Globbing/pathname expansion with colon as separator

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How can I convert a string containing glob characters such as

/var/lib/gems/*/bin

into a colon-separated string of filenames (i.e. PATH compatible) matching the pattern?

i.e. echo /var/lib/gems/*/bin will return

/var/lib/gems/1.8/bin /var/lib/gems/1.9.1/bin

I want

/var/lib/gems/1.8/bin:/var/lib/gems/1.9.1/bin 

instead.

The obvious approach is simply to replace the space character with ':' via tr, but that doesn't work if the filename itself contains the space character.

Actually, I thought of a better solution: use a shell function.

function join() {
    local IFS=$1
    shift
    echo "$*"
}

mystring=$(join ':' /var/lib/gems/*/bin)

Globbing/pathname expansion with colon as separator, How can I convert a string containing glob characters such as /var/lib/gems/*/bin. into a colon-separated string of filenames (i.e. PATH compatible) matching the  How can I convert a string containing glob characters such as /var/lib/gems/*/bin into a colon-separated string of filenames (i.e. PATH compatible) matching the pattern?

This should do it for you:

dirs=(/var/lib/gems/*/bin)    # put filenames (dirnames) in an array
saveIFS=$IFS IFS=':'          # set the Internal Field Separator to the desired delimiter
dirs=("${dirs[*]}")           # convert the array to a scalar with the new delimiter
IFS=$saveIFS                  # restore IFS

14 Expansion, How can I convert a string containing glob characters such as /var/lib/gems/*/bin into a colon-separated string of filenames (i.e. PATH compatible) matching the  Normally, when no glob specified matches an existing filename, no pathname expansion is performed, and the globs are not removed: $ echo "Textfiles here:" *.txt Textfiles here: *.txt In this example, no files matched the pattern, so the glob was left intact (a literal asterisk, followed by dot-txt).

PATH="$(printf "%s:" /usr/*/bin)"
PATH="${PATH%:}"

zshexpn(1): zsh expansion/substitution, If the h is followed immediately (with no spaces or other separator) by any number of takes the expansion of *.c and applies the glob qualifiers in the (#q . Repeats the immediately (without a colon) following modifier until the resulting word  Globbing/pathname expansion with colon as separator (8) How can I convert a string containing glob characters such as / var / lib / gems /*/ bin. into a colon-separated string of filenames (i.e. PATH compatible) matching the pattern? i.e. echo /var/lib/gems/*/bin will return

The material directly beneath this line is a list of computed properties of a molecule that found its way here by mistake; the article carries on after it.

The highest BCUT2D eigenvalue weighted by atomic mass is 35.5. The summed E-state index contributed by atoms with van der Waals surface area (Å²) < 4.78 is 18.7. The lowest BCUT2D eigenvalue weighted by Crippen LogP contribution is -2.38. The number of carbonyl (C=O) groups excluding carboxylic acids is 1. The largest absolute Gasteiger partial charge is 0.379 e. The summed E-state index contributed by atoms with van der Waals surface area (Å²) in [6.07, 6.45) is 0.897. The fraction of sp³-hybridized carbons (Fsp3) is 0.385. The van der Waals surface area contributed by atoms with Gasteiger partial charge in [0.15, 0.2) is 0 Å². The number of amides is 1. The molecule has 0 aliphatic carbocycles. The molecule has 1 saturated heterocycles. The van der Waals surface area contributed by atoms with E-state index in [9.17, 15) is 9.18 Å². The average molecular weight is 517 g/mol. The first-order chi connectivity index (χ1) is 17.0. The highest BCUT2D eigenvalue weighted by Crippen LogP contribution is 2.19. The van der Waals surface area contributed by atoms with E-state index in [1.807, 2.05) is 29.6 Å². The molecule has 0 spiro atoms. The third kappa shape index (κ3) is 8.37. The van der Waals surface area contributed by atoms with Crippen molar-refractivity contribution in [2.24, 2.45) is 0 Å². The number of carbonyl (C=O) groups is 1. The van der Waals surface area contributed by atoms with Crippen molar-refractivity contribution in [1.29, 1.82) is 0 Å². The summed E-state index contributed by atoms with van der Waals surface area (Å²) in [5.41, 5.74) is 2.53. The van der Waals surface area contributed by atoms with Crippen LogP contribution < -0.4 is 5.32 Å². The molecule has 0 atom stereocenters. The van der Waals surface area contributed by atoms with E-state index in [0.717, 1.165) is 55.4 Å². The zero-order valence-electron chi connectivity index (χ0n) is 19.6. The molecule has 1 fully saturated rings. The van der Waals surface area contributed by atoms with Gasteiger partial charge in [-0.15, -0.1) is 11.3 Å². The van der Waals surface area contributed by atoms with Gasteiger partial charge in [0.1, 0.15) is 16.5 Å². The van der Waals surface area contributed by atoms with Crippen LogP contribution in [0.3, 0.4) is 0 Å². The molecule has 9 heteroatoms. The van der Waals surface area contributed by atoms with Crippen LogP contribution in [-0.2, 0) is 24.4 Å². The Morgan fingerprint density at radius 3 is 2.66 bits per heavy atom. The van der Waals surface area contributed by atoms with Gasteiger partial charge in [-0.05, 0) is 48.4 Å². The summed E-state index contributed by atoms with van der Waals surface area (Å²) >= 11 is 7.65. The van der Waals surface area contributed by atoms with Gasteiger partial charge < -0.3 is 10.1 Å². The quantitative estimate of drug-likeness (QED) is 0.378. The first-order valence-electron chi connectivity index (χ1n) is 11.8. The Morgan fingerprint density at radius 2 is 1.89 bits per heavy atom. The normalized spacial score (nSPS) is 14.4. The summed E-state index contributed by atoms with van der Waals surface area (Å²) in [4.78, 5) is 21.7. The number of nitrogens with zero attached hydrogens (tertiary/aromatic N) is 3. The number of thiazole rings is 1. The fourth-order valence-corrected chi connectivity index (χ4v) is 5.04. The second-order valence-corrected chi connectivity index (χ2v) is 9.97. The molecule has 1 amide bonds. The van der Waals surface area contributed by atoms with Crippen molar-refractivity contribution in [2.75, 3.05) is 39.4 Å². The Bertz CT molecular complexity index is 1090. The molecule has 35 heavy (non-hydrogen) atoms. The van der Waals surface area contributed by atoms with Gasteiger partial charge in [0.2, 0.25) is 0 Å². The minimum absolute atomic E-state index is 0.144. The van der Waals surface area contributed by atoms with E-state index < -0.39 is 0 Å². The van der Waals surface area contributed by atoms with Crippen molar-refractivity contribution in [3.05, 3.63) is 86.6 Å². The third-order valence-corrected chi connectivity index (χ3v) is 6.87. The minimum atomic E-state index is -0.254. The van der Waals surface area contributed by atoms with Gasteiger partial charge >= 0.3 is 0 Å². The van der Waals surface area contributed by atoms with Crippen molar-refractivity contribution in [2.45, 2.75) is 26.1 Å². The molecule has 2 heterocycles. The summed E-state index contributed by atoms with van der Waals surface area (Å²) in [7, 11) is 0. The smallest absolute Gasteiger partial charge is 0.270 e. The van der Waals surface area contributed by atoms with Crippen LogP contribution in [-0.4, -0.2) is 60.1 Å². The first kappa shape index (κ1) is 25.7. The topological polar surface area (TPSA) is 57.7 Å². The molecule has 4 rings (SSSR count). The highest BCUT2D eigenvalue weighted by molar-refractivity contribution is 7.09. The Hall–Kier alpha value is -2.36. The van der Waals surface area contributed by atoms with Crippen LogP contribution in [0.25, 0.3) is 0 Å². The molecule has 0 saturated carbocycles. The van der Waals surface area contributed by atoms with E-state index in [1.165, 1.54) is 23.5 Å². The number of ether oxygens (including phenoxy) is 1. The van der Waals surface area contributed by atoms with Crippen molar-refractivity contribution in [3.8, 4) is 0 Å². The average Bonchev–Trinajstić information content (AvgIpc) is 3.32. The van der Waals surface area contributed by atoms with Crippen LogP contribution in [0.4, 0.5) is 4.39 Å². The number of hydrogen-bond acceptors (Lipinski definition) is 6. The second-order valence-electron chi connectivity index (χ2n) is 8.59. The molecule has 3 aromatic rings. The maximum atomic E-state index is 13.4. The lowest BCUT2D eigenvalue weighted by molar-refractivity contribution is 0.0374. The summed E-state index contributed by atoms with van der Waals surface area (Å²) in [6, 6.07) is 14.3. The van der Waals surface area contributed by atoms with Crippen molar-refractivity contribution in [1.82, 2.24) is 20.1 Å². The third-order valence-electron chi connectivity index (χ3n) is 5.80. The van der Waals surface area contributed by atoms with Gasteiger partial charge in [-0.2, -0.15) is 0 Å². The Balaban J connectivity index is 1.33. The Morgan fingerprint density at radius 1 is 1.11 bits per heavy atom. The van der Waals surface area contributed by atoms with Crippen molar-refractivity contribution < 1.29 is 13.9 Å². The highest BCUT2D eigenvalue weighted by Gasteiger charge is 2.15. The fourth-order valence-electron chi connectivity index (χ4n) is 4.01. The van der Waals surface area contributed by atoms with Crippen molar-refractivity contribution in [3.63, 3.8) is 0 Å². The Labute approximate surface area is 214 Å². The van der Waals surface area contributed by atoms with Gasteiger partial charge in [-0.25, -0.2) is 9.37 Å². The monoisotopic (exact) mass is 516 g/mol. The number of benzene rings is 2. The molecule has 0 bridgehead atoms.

printf "%s\n" /var/lib/gems/*/bin | tr "\n" ":"

Shell Command Language, Filename Generation: This expansion, commonly referred to as globbing, is always done last. Any character can be used as the delimiter in place of '/'. Repeats the immediately (without a colon) following modifier until the resulting word  Globbing/pathname expansion with colon as separator (8) How can I convert a string containing glob characters such as / var / lib / gems /*/ bin. into a colon-separated string of filenames (i.e. PATH compatible) matching the pattern? i.e. echo /var/lib/gems/*/bin will return

It's pretty trivial if you drop into Perl:

perl -e 'print join ":", @ARGV' /var/lib/gems/*/bin

Or Python:

python -c 'import sys; print ":".join(sys.argv[1:])' /var/lib/gems/*/bin

Or any number of other popular scripting languages.

Variables and Expansions, Words that are the concatenation of a name and a colon ( ':' ) are reserved; their It is only field splitting or pathname expansion that can create multiple fields as a delimiter and use the delimiters to split the results of parameter expansion  The good news about globbing in shell is that glob expansion is built into the shell and done after field (IFS) expansion. Thus, as long as you directly use globs as command parameters or as part of a “for” loop, you will have no problem with pathnames containing whitespace or control characters (since they will not undergo field expansion). There is also no challenge getting the

glob - find pathnames matching a pattern, To perform a pathname expansion, we simply write a syntactical glob pattern in the classname :]] When there is a set of colons directly inside the rectangular the separation between bash's arguments and the arguments to your shell code. In this case, the right hand side will be treated as a colon-separated list in the manner of the PATH parameter, so that a `~' or an `=' following a `:' is eligible for expansion. All such behaviour can be disabled by quoting the ` ~ ', the ` = ', or the whole expression (but not simply the colon); the EQUALS option is also respected.

glob, or beginning with a tilde (~), are expanded into The filename component separator character  Teams. Q&A for Work. Stack Overflow for Teams is a private, secure spot for you and your coworkers to find and share information.

zsh, Globs. "Glob" is the common name for a set of Bash features that match or expand specific types of patterns. Some synonyms for globbing  the comma separated list is just hard to type, especially when you have tens of runs in some long name. either supporting regex or shell globbing would eliminate the pain. jart mentioned this issue Jun 5, 2018

Comments
  • This works, but I'd use a different variable. You can also do the inital assignment this way: printf -v varname "%s:" /var/lib/gems/*/bin
  • Almost perfect. I think I like piping to sed to remove the trailing colon though ala stackoverflow.com/a/5074995/69002
  • Close! But if there's only one match, you get a colon at the end: "/var/lib/gems/1.9.1/bin:". (And if there's no match, a single colon.)
  • It seems as though this might be the best approach overall (the IFS fiddling is a bit messy), although it is a shame to have have to use an external program...
  • definitely the way to go if you want a one-liner